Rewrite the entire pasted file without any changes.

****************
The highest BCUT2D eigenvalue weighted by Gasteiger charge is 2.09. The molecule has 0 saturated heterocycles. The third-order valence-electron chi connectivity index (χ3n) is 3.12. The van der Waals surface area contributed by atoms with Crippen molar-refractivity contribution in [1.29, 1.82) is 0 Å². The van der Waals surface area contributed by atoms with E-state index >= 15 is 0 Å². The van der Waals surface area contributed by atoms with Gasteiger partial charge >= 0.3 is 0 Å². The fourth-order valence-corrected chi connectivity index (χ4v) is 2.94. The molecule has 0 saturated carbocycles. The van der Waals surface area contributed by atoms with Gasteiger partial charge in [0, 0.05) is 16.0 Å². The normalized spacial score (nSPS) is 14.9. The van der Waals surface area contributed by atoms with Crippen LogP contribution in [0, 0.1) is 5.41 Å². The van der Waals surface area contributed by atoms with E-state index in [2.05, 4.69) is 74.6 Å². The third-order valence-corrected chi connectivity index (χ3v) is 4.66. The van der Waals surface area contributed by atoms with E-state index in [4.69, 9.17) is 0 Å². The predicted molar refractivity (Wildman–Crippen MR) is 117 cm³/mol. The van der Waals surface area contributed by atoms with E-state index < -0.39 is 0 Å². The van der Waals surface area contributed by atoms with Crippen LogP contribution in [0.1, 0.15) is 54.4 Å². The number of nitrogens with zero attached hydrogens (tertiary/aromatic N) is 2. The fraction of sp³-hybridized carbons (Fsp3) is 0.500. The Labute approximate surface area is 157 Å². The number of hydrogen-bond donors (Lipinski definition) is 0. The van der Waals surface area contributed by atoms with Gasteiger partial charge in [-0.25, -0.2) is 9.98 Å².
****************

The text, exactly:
The highest BCUT2D eigenvalue weighted by Gasteiger charge is 2.09. The molecule has 0 saturated heterocycles. The third-order valence-electron chi connectivity index (χ3n) is 3.12. The van der Waals surface area contributed by atoms with Crippen molar-refractivity contribution in [1.29, 1.82) is 0 Å². The van der Waals surface area contributed by atoms with E-state index >= 15 is 0 Å². The van der Waals surface area contributed by atoms with Gasteiger partial charge >= 0.3 is 0 Å². The fourth-order valence-corrected chi connectivity index (χ4v) is 2.94. The molecule has 0 saturated carbocycles. The van der Waals surface area contributed by atoms with Gasteiger partial charge in [0, 0.05) is 16.0 Å². The normalized spacial score (nSPS) is 14.9. The van der Waals surface area contributed by atoms with Crippen LogP contribution in [0, 0.1) is 5.41 Å². The van der Waals surface area contributed by atoms with E-state index in [2.05, 4.69) is 74.6 Å². The third-order valence-corrected chi connectivity index (χ3v) is 4.66. The van der Waals surface area contributed by atoms with E-state index in [4.69, 9.17) is 0 Å². The predicted molar refractivity (Wildman–Crippen MR) is 117 cm³/mol. The van der Waals surface area contributed by atoms with E-state index < -0.39 is 0 Å². The van der Waals surface area contributed by atoms with Crippen LogP contribution in [0.1, 0.15) is 54.4 Å². The number of nitrogens with zero attached hydrogens (tertiary/aromatic N) is 2. The fraction of sp³-hybridized carbons (Fsp3) is 0.500. The Labute approximate surface area is 157 Å². The number of hydrogen-bond donors (Lipinski definition) is 0. The van der Waals surface area contributed by atoms with Gasteiger partial charge in [-0.25, -0.2) is 9.98 Å².